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Gargi

Gargi Movie Review

by rameshe

Critic’s Rating : 4.0 / 5

Gargi Movie Review : A superb Sai Pallavi anchors this tense drama on sexual abuse

Gargi Movie Review: The opening stretch of Gargi, we get a scene in which the film’s titular character, played by Sai Pallavi, is with her colleagues in the staff room in school. They see a news report about a gang rape of a minor. When a colleague tells her that the apartment being shown on TV seems to be one in her locality, she just shrugs it off. At that point, her thoughts are about her marriage, the demands that her boyfriend Pazhani’s family seem to be placing on her lower middle-class family. But in the next scene, we see that the news about the rape has registered with her, for we get a flashback into an episode from her own life. We see this further when she reaches home and worries about her teenaged sister who hasn’t returned home yet. But then, she moves on to her tuition and a minor romantic moment.

With such a set-up, Gautham Ramachandran establishes how we usually register such news reports. We hear, we worry about our own for that moment and then move on with our lives. But what if we become part of such reports? How does that change our lives?

We soon find out as Gargi learns that her 60-year-old father Brammananda (RS Sivaji), who works as a security guard, is also one of the accused in the gang rape about which she had heard earlier. She believes there must have been some mistake, but the cops are confident that he is one of the rapists. She reaches out to Banu Prakash (Jayaprakash), a family friend who is a top lawyer, and he, too, assures that cops might have got it wrong, and he’d get her father out in court.

But the next morning, hell breaks loose as the identify of her father is revealed by the media. Soon, Gargi’s family becomes ostracised, with the public and the media baying for her father’s blood. Even Banu Prakash withdraws from the case. Now, her only hope is to team up with his inexperienced junior Indrans Kaliyaperumal (Kaali Venkat), who also has stammering, and find a way to prove her dad’s innocence.

A superbly shot, hard-hitting drama that unfolds more like a tense thriller, Gautham Ramachandran’s Gargi is an essential film in this #MeToo age. The writing is layered, capturing the complexities involved in crimes that involve sexual abuse. Even though it is with Gargi that we travel, Gautham doesn’t stop with just showing the problems that his protagonist’s family faces because of what could be a hasty arrest by the police. He also shows us the problems faced by the cops, the trauma that the survivor and her family undergo, and even the compulsions that drive journalists to sensationalise such crimes. The treatment is nuanced, and even though the material offers scope to turn this film into a high-pitched moralistic tale or a whodunit, both Gautham and co-writer Hariharan Raju refrain from going for cheap genre thrills; it is the emotional fallout that is always the focus.

The minor flashbacks that involve a young Gargi and her teacher who abuses her initially seem unnecessary character details, but in the end, we realise how those incidents have helped her see her father and why she is so convinced of his innocence, even though as a woman and a survivor herself, she should be trusting the minor accusing her father. The final twist, if you could call it that, initially feels too difficult to buy, but then, we realise that it is often difficult to accept the fact that the perpetrator could be someone whom you might have hardly thought capable of committing such a ghastly crime.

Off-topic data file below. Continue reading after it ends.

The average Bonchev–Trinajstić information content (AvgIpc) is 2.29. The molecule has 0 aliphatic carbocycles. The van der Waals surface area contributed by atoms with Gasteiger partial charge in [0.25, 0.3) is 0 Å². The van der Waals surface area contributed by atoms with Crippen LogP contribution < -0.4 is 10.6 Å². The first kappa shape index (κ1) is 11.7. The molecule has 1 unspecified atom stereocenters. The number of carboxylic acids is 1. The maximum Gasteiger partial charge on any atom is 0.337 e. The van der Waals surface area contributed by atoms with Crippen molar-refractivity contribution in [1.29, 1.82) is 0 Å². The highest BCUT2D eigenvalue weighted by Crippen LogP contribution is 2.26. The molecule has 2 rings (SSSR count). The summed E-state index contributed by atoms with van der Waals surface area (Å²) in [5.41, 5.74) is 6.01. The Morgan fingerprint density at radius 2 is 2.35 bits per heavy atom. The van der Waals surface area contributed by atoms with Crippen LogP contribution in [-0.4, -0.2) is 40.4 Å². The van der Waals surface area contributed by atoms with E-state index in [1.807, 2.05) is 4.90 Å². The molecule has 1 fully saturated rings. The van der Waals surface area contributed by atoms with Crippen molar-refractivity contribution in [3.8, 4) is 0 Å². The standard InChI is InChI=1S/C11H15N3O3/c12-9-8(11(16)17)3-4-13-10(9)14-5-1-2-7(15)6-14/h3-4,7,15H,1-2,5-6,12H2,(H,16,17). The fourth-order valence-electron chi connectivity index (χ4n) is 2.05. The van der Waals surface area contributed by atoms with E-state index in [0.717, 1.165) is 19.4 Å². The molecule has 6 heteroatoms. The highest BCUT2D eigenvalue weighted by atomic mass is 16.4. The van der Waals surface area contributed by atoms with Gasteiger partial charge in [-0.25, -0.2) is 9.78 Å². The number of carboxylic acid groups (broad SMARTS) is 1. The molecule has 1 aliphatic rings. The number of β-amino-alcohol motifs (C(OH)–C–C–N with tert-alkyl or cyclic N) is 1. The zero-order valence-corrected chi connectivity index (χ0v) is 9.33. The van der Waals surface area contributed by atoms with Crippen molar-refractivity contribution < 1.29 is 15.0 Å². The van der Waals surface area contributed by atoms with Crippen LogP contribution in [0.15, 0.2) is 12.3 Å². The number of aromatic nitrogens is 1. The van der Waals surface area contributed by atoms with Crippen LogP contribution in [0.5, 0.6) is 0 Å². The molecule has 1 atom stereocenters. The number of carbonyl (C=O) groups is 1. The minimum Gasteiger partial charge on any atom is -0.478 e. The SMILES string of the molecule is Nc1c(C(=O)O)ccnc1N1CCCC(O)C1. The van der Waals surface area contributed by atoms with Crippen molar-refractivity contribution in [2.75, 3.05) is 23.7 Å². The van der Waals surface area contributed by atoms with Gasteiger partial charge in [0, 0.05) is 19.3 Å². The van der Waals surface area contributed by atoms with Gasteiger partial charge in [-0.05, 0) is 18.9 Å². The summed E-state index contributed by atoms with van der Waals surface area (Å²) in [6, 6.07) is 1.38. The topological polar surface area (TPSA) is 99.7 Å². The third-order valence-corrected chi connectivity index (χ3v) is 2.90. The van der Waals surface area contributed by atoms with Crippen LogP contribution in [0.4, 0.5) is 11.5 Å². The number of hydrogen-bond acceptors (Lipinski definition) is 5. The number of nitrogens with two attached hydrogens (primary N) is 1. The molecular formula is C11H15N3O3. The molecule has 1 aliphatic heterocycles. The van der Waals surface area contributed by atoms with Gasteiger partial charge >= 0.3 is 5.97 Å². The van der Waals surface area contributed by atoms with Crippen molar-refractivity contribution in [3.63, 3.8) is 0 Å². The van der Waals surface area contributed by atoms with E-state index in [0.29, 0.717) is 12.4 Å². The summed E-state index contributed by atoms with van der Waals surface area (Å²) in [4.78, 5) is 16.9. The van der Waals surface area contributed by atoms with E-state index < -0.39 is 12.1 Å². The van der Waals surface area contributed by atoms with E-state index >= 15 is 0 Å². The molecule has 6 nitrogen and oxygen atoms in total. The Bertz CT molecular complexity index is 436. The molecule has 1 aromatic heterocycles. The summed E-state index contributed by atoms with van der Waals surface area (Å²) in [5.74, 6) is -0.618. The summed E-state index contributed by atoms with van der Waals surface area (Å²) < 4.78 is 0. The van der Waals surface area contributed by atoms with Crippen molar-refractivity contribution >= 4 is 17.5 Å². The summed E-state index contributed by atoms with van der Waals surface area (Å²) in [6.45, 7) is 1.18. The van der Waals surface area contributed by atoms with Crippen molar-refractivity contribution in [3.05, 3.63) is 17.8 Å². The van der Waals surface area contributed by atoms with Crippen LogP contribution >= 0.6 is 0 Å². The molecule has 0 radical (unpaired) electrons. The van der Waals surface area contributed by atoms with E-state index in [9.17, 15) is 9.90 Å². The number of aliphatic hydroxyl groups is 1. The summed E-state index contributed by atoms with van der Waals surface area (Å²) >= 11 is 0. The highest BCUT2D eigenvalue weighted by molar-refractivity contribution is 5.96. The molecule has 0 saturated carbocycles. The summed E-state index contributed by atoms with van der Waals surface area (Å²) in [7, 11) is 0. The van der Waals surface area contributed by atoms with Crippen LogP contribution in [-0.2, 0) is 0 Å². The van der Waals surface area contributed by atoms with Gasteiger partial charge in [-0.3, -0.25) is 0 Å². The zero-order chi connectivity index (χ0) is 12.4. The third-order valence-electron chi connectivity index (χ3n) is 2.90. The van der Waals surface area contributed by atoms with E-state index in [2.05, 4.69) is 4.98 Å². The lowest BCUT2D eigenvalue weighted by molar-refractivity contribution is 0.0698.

But the way in which Aishwarya Lekshmi’s character, a journalist, is written feels like it was included as an afterthought. And her conversation with Gargi’s sister in the epilogue is spoonfeeding that seems so out of tone in a film that is confident in expecting its audience to take home the message from the story it tells.

The tactile quality of Sraiyanti and Premkrishna Akkatu’s visuals add to the feeling of realism, while Govind Vasantha’s eerie score gives the effect of a horror movie, which feels right given the nature of the crime and the situation in which Gargi and her family find themselves in.

The casting feels perfect. The supporting cast, which includes Saravanan, as the father of the survivor, who is consumed by both grief and horror, Kavithalaya Krishnan, as an overbearing public prosecutor, Livingston, who plays a security guard in the same apartment as Brammananda, newcomer Capt Pratap, who adds a touch of humanity to what could have been a typical cop character, shine in the few scenes that they get. RS Sivaji’s frail physique and earnest face help us buy into his hapless situation. The filmmakers must also be commended for casting a trans person in a significant character, and Dr S Sudha is refreshingly real as the no-nonsense judge. When the public prosecutor makes an u sparing remark on her gender, her stinging reply becomes a whistle-worthy moment: “I know the arrogance of man and pain of woman, so I’m the best person to judge this case.” The real casting masterstroke involves Kaali Venkat, who we have seen so far largely in minor supporting roles. The actor rises up to the challenge and brings out the vulnerability, grit and affability of this underdog character.

But the film belongs to Sai Pallavi, who is superb as a young woman who is determined to fight back even with the entire world against her. The actress displays the multitude of emotions Gargi undergoes over the course of the film without any false note in her performance. Behind the slender appearance, she makes us see the nerves of steel that Gargi possesses and makes us root for the character at every step of her struggle.

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